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Blogfodder linkdump part 8

The penultimate link dump. This selection comes from the first half of 2007, a year when I didn’t really blog at all. I regret that. Anyway, enjoy:

  • Crappy Sound Forever! / David Byrne on how recording technology changed the way music was/is written and performed.
  • Freedom is slavery / Links and commentary on free will and determinism. I wrote an essay about free will in one of my end-of-year philosophy exams years ago; I think I concluded it by contradicting everything I’d asserted before the last paragraph.
  • English Sentences Without Overt Grammatical Subjects / Or, the grammar of swearing (via Kottke).
  • The stuff of dreams / Ferrofluids, dilatants and other freaky sciency things.
  • Powers of 10 / “Two leading structural engineers pick their favorite feats of man-made wonder.” They wouldn’t all be my pick, but nice all the same.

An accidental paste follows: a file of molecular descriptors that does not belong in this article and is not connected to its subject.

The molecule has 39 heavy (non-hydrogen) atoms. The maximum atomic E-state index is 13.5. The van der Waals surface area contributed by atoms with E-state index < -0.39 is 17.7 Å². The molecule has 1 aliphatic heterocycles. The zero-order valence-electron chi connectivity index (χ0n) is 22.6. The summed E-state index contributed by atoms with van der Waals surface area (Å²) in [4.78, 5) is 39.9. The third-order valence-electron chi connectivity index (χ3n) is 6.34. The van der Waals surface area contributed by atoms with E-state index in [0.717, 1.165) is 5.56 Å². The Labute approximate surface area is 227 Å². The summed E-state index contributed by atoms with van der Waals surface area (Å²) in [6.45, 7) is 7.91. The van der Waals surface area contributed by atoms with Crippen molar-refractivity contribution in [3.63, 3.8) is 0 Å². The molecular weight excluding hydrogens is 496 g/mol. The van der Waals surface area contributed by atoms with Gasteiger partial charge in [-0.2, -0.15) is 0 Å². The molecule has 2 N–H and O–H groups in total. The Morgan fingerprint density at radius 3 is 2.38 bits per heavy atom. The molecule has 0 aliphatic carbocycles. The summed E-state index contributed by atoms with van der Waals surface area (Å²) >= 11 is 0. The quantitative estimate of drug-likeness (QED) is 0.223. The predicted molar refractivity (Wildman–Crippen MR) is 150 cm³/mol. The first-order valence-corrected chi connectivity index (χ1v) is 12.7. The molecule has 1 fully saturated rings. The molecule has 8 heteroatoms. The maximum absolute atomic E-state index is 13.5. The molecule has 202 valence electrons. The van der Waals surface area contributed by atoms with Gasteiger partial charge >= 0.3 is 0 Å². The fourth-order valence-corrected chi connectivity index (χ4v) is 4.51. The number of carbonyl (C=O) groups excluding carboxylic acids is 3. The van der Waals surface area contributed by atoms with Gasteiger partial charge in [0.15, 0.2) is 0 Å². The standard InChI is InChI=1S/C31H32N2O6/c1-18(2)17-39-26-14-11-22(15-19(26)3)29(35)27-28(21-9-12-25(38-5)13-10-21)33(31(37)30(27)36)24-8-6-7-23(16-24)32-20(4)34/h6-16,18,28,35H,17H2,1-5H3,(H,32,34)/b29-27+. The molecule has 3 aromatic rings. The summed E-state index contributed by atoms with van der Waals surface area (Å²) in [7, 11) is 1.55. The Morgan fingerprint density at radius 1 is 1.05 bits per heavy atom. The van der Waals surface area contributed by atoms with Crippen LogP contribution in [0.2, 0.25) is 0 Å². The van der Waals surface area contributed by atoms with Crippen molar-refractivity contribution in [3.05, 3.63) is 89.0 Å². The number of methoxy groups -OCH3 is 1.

Continued…

Weeknotes #510-516

Thanks to Twitter for helping me remember the following:

4/7 — I find a hole torn in the back of favorite plaid shirt. Annoyed. Proper, durable (non-fashiony) plaid shirts are hard to come by round these parts.

Later in the day, the beginnings of a bad week of hayfever-induced sinusitis. Ugh.

13/7 — Markham sent me an invite to Google+ a couple of days ago. First impressions? It’s like Facebook, but more Twittery in its de-emphasising of symmetrical relationships. But at the same time, it’s kind of boring without my friends there. I don’t feel the same way about Twitter, funnily enough.

16/7 — Made up a batch of my tomato, carrot and onion soup. The secret ingredient is habanero sauce. Yum.

17/7 — Watching Sunday morning wrestling. Zack Ryder has a QR code on the front of his shorts. Genius! Although I’m not sure that’s what they really meant by the Internet of Things.

Continued…

Why people believe bullshit

From an interview with philosopher Stephen Law in New Scientist on his new book, Believing Bullshit:

Some things may be beyond our understanding, and sometimes it’s reasonable to appeal to mystery. If you have excellent evidence that water boils at 100°C, but on one occasion it appeared it didn’t, it’s reasonable to attribute that to some mysterious, unknown factor. It’s also reasonable, when we have a theory that works but we don’t know how it works, to say that this is currently a mystery. But the more we rely on mystery to get us out of intellectual trouble, or the more we use it as a carpet under which to sweep inconvenient facts, the more vulnerable we are to deceit, by others and by ourselves.